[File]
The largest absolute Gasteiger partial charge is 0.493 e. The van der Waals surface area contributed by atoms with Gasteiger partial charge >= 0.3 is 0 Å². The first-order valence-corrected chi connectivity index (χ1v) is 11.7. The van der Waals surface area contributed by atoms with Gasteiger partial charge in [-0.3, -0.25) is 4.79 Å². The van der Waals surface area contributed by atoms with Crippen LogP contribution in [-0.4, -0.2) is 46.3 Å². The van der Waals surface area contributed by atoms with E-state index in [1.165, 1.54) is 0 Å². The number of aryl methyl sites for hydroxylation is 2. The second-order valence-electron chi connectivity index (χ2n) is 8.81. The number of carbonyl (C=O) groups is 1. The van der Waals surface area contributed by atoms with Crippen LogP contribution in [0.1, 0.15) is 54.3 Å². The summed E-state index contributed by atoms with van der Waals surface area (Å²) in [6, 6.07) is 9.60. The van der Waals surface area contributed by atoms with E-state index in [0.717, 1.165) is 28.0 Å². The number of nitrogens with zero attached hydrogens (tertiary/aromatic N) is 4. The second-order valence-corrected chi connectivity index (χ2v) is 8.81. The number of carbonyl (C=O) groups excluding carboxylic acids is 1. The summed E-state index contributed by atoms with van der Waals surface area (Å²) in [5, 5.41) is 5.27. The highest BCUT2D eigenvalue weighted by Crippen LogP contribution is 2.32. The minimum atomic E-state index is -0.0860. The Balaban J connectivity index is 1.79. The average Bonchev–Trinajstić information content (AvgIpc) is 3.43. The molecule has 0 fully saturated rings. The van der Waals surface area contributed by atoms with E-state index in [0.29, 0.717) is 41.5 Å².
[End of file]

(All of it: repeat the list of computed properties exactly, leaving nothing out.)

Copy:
The largest absolute Gasteiger partial charge is 0.493 e. The van der Waals surface area contributed by atoms with Gasteiger partial charge >= 0.3 is 0 Å². The first-order valence-corrected chi connectivity index (χ1v) is 11.7. The van der Waals surface area contributed by atoms with Gasteiger partial charge in [-0.3, -0.25) is 4.79 Å². The van der Waals surface area contributed by atoms with Crippen LogP contribution in [-0.4, -0.2) is 46.3 Å². The van der Waals surface area contributed by atoms with E-state index in [1.165, 1.54) is 0 Å². The number of aryl methyl sites for hydroxylation is 2. The second-order valence-electron chi connectivity index (χ2n) is 8.81. The number of carbonyl (C=O) groups is 1. The van der Waals surface area contributed by atoms with Crippen LogP contribution in [0.1, 0.15) is 54.3 Å². The summed E-state index contributed by atoms with van der Waals surface area (Å²) in [6, 6.07) is 9.60. The van der Waals surface area contributed by atoms with E-state index in [0.717, 1.165) is 28.0 Å². The number of nitrogens with zero attached hydrogens (tertiary/aromatic N) is 4. The second-order valence-corrected chi connectivity index (χ2v) is 8.81. The number of carbonyl (C=O) groups excluding carboxylic acids is 1. The summed E-state index contributed by atoms with van der Waals surface area (Å²) in [5, 5.41) is 5.27. The highest BCUT2D eigenvalue weighted by Crippen LogP contribution is 2.32. The minimum atomic E-state index is -0.0860. The Balaban J connectivity index is 1.79. The average Bonchev–Trinajstić information content (AvgIpc) is 3.43. The molecule has 0 fully saturated rings. The van der Waals surface area contributed by atoms with E-state index in [0.29, 0.717) is 41.5 Å².